One of the most alluring contemporary museums in Puebla is the International Museum of Baroque, a jaw-dropping and ultramodern building designed by award-winning architect Toyo Ito. The museum is packed with sculptures, paintings, musical instruments and architectural designs that depict the country’s appreciation of this extravagant style in both permanent and temporary exhibitions.
The most fascinating place I visited was just outside of the city in the Cholula district. Set upon a small hill is a church called Nuestra Señora de los Remedios. The building itself is not particularly unique but what is remarkable is that it was built on top of an ancient pyramid whose base is actually four times the size of the Pyramid of Giza. You would never tell, however, because the pyramid has been overgrown for centuries. Only part of the south side is visible but the blend of the pyramid stairs, the hill and the church lying on top makes for a memorable view. On a clear day, it is even possible to see the Iztaccíhuatl, Pico de Orizaba, Malinche and Popocatepetl volcanoes in the horizon.
The most anticipated aspect of Puebla is, of course, the food!
I tried the best mole I have ever eaten at a restaurant in Cholula but I have a feeling that most dining establishments in and around Puebla will serve exquisite versions of this famed dish. I was also able to gobble up plenty of scrumptious street food, similar to that of Mexico City but often with an added twist. A highly popular snack you can find on most street corners is chalupitas, which are fried corn tortillas with pork fat, shredded chicken, onion and salsa verde or rojo. They also have memelas which resemble the popular Mexican dish gorditas – only bigger and tastier! My personal favorite was molotes. These start off as a dough made from both corn and wheat flour, which are stuffed with a filling of one’s choice (mine was cheese and huitlacoche, otherwise known as the Mexican truffle) before being deep fried. Delicious!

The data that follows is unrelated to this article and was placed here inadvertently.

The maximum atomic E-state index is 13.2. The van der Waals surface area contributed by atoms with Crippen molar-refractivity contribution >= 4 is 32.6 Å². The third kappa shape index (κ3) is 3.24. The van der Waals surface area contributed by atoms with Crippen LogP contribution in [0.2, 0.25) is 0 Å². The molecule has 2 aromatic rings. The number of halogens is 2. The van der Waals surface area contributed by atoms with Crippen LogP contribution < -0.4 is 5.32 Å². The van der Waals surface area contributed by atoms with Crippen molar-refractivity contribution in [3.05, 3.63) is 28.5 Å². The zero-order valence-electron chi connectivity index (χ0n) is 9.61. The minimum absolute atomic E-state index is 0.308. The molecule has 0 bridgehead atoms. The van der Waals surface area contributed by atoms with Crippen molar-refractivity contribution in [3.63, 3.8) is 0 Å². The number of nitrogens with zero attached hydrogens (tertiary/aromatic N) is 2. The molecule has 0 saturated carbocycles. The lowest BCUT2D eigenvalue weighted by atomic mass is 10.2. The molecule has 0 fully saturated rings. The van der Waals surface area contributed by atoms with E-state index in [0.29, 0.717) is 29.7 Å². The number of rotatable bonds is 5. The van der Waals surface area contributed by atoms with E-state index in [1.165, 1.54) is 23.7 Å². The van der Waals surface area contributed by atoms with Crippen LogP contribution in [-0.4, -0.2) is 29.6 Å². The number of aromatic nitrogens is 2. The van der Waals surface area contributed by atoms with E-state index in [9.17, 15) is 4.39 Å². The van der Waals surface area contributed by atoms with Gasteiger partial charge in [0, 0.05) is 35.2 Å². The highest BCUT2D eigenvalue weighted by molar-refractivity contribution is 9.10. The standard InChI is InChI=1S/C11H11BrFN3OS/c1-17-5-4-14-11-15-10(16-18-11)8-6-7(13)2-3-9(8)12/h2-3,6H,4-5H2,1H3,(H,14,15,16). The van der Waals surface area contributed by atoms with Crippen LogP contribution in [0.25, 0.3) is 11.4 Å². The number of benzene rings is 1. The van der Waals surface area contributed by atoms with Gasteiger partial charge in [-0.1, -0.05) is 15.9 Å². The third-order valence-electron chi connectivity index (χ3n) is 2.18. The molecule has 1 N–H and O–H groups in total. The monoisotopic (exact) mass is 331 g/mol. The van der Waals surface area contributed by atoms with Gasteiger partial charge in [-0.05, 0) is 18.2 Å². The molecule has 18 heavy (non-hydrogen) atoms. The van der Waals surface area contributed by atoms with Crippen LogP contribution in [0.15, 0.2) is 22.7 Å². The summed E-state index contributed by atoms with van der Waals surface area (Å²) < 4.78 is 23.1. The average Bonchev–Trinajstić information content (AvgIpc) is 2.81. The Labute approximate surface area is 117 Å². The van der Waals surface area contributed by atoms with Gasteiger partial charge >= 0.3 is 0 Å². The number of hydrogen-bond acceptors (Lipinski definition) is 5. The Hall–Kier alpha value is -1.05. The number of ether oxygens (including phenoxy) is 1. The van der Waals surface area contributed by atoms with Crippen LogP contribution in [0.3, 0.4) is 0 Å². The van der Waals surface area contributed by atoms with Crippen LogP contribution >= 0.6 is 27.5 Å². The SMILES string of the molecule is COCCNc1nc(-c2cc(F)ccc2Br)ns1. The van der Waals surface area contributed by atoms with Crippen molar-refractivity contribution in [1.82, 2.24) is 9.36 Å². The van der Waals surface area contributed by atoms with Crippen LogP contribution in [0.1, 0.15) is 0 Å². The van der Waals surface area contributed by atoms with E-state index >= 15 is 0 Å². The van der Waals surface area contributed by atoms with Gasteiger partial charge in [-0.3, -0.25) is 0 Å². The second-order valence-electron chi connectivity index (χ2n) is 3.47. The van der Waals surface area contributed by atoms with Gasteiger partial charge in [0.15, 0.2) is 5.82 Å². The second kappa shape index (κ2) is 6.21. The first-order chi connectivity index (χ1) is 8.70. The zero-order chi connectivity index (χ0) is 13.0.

My travel buddy and I desperately wanted to bring some of the divine mole sauce back with us, so we bought some from a market as we left and decided to put them in plastic bags with less than 100 ml, in the hope airport security would let us through, as we didn’t have carry on. When we got there we discovered we’d have no such luck. Not wanting to waste such sacred food we came up with plan B — stuff the mole into travel-sized toiletry bottles and hope for the best. “It’s a mud mask!” was the excuse I had ready for when an airport staff member raised his eyebrows upon seeing the brown goo inside the clear bottles. I sat on the floor, and halfway through meticulously squeezing mole into the bottles, the penny dropped and we remembered that a carry-on bag was indeed included with our ticket. So we sheepishly headed to check-in. It wouldn’t be an adventure without a little drama!
So the next time you’re wondering where to visit next in this mammoth country, consider Puebla for its beautiful buildings and churches, opulent history, bountiful museums and, most importantly, amazing cuisine.